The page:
Our providers have many years of experience treating women with these conditions. Treatments vary from behavioral modification and physical therapy to advanced surgical techniques that can maximize an individual’s quality of life with minimal-to-no down time.
It is important to understand that the two different types of urinary incontinence, urgency incontinence and stress incontinence, are treated differently. Urgency incontinence is usually treated with behavioral modification, physical therapy, timed toileting as well as medications to control bladder spasms, which allows for your bladder to hold for longer and higher volumes of urine. Stress incontinence is usually treated with physical therapy and a procedure known as a midurethral sling.
Medications for Urinary Incontinence*Mostly used to treat urgency incontinence.
Medications may be prescribed to help control incontinence. Medications relax your bladder and reduce spasms or instability. These drugs help prevent your bladder contracting spontaneously.
Drinking less water is not a good way to avoid problems with urinary incontinence because this may cause dehydration. Concentrated urine caused by dehydration can cause the lining of the bladder and urethra to become irritated and actually make your incontinence worse. Drinking two to three quarts of water a day may help. Some fluids, like alcohol and caffeinated drinks, may make your incontinence worse. Stop drinking any fluids two to three hours before bedtime.
After the cause of the incontinence has been determined, your provider may recommend timed voiding, fluid restrictions, and medications to address issues that cannot be changed with behavioral modification. If these provide some or no relief, then there are other treatments such as botox injections into the bladder wall and InterStim.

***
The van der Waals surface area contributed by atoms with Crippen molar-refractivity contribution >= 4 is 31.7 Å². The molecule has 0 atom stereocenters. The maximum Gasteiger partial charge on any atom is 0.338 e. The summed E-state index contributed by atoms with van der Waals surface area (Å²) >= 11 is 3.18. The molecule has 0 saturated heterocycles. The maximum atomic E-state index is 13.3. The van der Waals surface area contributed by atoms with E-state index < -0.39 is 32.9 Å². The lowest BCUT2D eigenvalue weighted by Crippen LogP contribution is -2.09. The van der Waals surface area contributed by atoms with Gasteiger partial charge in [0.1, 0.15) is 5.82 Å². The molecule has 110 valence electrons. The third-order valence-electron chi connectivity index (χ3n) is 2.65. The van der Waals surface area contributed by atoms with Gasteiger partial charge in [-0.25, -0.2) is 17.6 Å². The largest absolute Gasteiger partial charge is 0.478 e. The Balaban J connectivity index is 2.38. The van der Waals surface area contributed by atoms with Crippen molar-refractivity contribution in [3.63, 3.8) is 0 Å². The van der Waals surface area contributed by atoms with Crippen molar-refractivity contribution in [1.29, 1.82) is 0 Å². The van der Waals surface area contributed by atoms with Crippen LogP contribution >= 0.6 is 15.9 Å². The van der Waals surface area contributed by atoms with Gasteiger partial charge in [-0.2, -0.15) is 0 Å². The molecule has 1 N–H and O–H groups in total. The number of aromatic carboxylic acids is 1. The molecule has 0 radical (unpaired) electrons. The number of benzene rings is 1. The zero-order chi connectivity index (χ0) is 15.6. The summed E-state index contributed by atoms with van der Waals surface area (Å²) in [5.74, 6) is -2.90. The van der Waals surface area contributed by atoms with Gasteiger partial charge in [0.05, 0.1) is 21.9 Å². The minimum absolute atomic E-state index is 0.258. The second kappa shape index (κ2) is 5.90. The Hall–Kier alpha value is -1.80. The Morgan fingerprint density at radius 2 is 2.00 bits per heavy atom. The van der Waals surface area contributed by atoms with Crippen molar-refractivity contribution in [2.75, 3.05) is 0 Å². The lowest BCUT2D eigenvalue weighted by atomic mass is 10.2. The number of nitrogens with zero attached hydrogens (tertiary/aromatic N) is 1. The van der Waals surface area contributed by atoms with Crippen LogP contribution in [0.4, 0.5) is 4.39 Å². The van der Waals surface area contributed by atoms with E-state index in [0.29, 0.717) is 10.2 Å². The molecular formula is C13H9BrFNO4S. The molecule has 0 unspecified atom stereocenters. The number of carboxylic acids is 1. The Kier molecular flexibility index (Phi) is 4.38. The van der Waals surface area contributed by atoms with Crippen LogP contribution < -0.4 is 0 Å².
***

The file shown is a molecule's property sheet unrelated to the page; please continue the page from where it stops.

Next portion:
Not every treatment will work for every patient and sometimes patient will need a mixture of treatments to maximize outcomes.
For stress incontinence, treatment options can consist of physical therapy, pelvic floor exercises, or a patient may use an over the counter product called Imprezza™, which is similar to a tampon in that it stabilizes the urethra during increased abdominal pressure. The current mainstay treatment for stress incontinence is a mid-urethral sling. The mid-urethral sling is an outpatient procedure that is usually performed in the operating room and can provide cure rates up to 90 percent. It has been used in the U.S. for 20 years with significant clinical data that supports its treatment outcomes, safety profile with minimal risk.
You don’t have to deal with incontinence or “just live with it.” Bladder issues, like many other health concerns, are easier to treat the earlier you detect the problem. Medicare and most insurance cover treatment for incontinence, though the out-of-pocket cost will be different depending on any copays or deductibles
Bladder issues don’t have to stop you from enjoying life. Contact us today at 717-988-1451 to find out the facts about urinary incontinence and what you can do about it!